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Vol. 64. Issue 6.
Pages 541-542 (June 2011)
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Vol. 64. Issue 6.
Pages 541-542 (June 2011)
DOI: 10.1016/j.rec.2011.02.014
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Childhood and Adolescent Obesity. A Matter of Confusion
Obesidad infantojuvenil. Un terreno abonado para la confusión
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Manuel Almendro-Deliaa,
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almendrode@secardiologia.es

Corresponding author: almendrode@secardiologia.es
, Víctor López García-Arandaa, Rafael Hidalgo-Urbanoa
a Servicio de Cardiología, Área del Corazón, Hospital Virgen Macarena, Seville, Spain
Related content
Rev Esp Cardiol. 2011;64:63-610.1016/j.rec.2010.01.001
Salvador Escribano García, A. Tomás Vega Alonso, José Lozano Alonso, Rufino Álamo Sanz, Siro Lleras Muñoz, Javier Castrodeza Sanz, Milagros Gil Costa
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To the Editor,

We have read the article recently published by Escribano et al. in the Revista Española de Cardiología with great interest.1 Epidemiological studies are a starting point for performing interventions and analytical studies, and have recently recovered the scientific prestige that they had in previous decades. We would like to specify some aspects of the definition of obesity.

As many other authors have pointed out, in the clinical field obesity is indirectly defined using the body mass index (BMI) and the waist circumference (WC), with established cut-off points for both. These values are well recognized for the adult population, but underestimate the actual prevalence in children and adolescents.2 The same occurs with other cardiovascular risk factors (CVRF): arterial hypertension and hypercholesterolemia.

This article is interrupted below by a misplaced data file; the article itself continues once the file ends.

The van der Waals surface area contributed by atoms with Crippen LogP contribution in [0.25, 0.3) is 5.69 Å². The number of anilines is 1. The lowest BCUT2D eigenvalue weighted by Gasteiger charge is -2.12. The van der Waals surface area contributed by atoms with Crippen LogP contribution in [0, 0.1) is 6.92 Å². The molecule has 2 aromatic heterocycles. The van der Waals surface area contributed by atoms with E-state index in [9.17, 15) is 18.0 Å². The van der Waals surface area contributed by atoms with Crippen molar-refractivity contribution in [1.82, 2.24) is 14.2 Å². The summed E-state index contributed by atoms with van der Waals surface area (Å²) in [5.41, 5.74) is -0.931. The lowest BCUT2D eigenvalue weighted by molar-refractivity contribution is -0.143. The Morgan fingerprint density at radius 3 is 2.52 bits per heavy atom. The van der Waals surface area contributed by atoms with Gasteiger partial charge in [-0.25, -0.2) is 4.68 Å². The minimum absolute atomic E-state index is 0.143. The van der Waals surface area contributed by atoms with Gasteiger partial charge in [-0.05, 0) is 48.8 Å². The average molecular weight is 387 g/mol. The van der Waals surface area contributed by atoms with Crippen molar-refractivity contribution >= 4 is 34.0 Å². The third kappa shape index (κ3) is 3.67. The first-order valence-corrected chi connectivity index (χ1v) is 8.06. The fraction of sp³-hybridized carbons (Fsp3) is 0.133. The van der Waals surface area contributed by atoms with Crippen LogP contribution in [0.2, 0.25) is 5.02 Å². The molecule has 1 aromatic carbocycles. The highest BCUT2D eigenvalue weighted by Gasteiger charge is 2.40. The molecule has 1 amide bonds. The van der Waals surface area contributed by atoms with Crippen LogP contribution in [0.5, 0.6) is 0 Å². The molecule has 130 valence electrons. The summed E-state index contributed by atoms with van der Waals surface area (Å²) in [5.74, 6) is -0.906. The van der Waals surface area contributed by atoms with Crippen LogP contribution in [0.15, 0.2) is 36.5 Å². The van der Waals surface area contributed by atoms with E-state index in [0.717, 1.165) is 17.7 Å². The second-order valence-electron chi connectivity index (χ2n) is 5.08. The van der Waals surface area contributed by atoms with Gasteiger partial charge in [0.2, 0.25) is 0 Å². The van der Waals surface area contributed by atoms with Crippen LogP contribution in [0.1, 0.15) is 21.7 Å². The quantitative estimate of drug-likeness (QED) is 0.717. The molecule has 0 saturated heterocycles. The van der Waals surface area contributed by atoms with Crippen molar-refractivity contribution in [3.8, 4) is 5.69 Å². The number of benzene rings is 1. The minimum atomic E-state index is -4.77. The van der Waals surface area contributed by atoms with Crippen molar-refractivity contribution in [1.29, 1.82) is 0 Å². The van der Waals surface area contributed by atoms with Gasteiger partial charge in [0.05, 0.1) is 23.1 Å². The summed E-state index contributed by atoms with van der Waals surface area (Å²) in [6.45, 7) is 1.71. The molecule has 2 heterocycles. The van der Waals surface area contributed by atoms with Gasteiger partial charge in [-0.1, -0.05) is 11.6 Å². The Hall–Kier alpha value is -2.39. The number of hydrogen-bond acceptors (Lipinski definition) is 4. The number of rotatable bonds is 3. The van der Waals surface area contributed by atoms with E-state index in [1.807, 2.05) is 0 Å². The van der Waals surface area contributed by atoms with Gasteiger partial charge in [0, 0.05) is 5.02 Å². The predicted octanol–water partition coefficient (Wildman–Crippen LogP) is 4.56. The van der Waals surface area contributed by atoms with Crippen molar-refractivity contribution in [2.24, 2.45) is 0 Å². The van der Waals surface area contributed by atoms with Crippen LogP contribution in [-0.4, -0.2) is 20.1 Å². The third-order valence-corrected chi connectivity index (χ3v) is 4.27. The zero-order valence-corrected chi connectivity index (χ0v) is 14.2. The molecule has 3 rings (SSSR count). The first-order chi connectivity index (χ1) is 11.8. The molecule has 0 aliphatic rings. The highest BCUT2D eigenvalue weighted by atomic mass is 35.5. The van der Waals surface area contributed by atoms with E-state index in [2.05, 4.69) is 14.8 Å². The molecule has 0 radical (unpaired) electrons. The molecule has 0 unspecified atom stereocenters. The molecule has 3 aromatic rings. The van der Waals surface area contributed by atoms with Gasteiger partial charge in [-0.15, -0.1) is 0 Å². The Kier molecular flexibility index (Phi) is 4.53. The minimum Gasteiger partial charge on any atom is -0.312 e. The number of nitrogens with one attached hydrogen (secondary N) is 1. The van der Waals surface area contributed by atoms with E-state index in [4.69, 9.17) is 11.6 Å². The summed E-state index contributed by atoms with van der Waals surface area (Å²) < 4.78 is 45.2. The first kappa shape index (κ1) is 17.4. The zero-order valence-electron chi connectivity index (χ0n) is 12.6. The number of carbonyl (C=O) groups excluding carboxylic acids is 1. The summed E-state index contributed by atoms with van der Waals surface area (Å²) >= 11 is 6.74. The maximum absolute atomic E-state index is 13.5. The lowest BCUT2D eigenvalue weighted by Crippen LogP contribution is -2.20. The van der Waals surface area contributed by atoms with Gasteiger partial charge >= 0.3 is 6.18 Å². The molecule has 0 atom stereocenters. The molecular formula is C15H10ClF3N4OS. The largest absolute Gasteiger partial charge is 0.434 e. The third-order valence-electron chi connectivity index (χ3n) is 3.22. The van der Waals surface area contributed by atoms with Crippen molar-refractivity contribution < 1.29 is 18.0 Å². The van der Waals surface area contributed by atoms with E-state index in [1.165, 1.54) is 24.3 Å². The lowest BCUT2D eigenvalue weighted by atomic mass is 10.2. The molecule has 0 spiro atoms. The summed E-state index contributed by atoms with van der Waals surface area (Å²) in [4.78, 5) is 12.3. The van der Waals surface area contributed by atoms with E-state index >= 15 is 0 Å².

Pediatric societies have shown consensus on defining the prevalence of CVRF, using percentile charts validated by cross-sectional and longitudinal studies. However, there are some controversies in defining child and adolescent obesity using BMI, ie, whether age- and sex-dependent national charts with a percentile cut-off point of 97th (p97) should be used,3 or international criteria should be taken as reference.4 There is more agreement regarding abdominal obesity, fixing the cut-off point at the 90th percentile (p90).5 For that reason, Escribano et al. should have shown the actual prevalence of general and abdominal obesity in accordance with criteria specific to the 15- to 17-year-old group, showing separate data for adults.

Our group has published CVRF prevalence data for children and adolescents including a sample of 1534 individuals between 9 and 17 years of age from southern Spain.6, 7 The prevalence of obesity in the 15 to 17 age group was 9.4% according to national criteria (95% confidence interval [CI]: 7.9%-10.8%),7 6.5% being male and 11.3% being female. If we were to use BMI>30 to define obesity, we would obtain 2.6% in males and 5.5% in females. These data therefore contrast with those published for the adult population from the first age group in the Escribano et al. study. They are however in accord with the enKid studies, which serve as a national reference in Spain, and show that the prevalence of child and adolescent obesity in the center of Spain (Castile and Leon) are very similar, although slightly less than data for Andalusia, in the south.5 Prevalence of abdominal obesity for 15- to 17-year-olds was 88% in our study (95% CI: 83.8%-93.7%),7 which is very different from that found in Escribano et al.’s article.